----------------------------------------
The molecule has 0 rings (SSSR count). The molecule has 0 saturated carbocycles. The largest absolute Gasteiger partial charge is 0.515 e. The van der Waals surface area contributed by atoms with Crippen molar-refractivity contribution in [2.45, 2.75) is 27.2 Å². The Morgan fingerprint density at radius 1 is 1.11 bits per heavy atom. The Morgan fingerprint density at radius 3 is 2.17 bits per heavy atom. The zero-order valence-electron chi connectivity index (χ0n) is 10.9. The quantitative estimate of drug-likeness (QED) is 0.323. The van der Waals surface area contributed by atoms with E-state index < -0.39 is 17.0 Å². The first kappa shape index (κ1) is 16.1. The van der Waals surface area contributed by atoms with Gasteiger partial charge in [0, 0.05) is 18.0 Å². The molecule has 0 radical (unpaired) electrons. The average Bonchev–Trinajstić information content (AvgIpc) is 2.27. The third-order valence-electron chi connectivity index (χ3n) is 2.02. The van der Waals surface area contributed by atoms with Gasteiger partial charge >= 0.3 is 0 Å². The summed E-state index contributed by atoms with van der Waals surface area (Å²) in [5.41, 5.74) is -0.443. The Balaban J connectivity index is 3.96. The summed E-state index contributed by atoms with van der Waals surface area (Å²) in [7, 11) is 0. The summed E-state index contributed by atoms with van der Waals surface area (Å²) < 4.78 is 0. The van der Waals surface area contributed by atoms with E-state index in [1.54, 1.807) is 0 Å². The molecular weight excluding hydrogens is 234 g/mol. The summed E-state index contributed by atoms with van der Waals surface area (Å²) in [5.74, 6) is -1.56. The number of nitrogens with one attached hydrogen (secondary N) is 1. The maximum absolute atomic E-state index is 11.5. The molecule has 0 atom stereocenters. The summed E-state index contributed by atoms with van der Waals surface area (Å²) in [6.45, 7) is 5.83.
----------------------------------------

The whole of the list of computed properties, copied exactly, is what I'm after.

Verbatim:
The molecule has 0 rings (SSSR count). The molecule has 0 saturated carbocycles. The largest absolute Gasteiger partial charge is 0.515 e. The van der Waals surface area contributed by atoms with Crippen molar-refractivity contribution in [2.45, 2.75) is 27.2 Å². The Morgan fingerprint density at radius 1 is 1.11 bits per heavy atom. The Morgan fingerprint density at radius 3 is 2.17 bits per heavy atom. The zero-order valence-electron chi connectivity index (χ0n) is 10.9. The quantitative estimate of drug-likeness (QED) is 0.323. The van der Waals surface area contributed by atoms with E-state index < -0.39 is 17.0 Å². The first kappa shape index (κ1) is 16.1. The van der Waals surface area contributed by atoms with Gasteiger partial charge in [0, 0.05) is 18.0 Å². The molecule has 0 radical (unpaired) electrons. The average Bonchev–Trinajstić information content (AvgIpc) is 2.27. The third-order valence-electron chi connectivity index (χ3n) is 2.02. The van der Waals surface area contributed by atoms with Gasteiger partial charge >= 0.3 is 0 Å². The summed E-state index contributed by atoms with van der Waals surface area (Å²) in [5.41, 5.74) is -0.443. The Balaban J connectivity index is 3.96. The summed E-state index contributed by atoms with van der Waals surface area (Å²) in [7, 11) is 0. The summed E-state index contributed by atoms with van der Waals surface area (Å²) < 4.78 is 0. The van der Waals surface area contributed by atoms with E-state index in [1.54, 1.807) is 0 Å². The molecular weight excluding hydrogens is 234 g/mol. The summed E-state index contributed by atoms with van der Waals surface area (Å²) in [5.74, 6) is -1.56. The number of nitrogens with one attached hydrogen (secondary N) is 1. The maximum absolute atomic E-state index is 11.5. The molecule has 0 atom stereocenters. The summed E-state index contributed by atoms with van der Waals surface area (Å²) in [6.45, 7) is 5.83.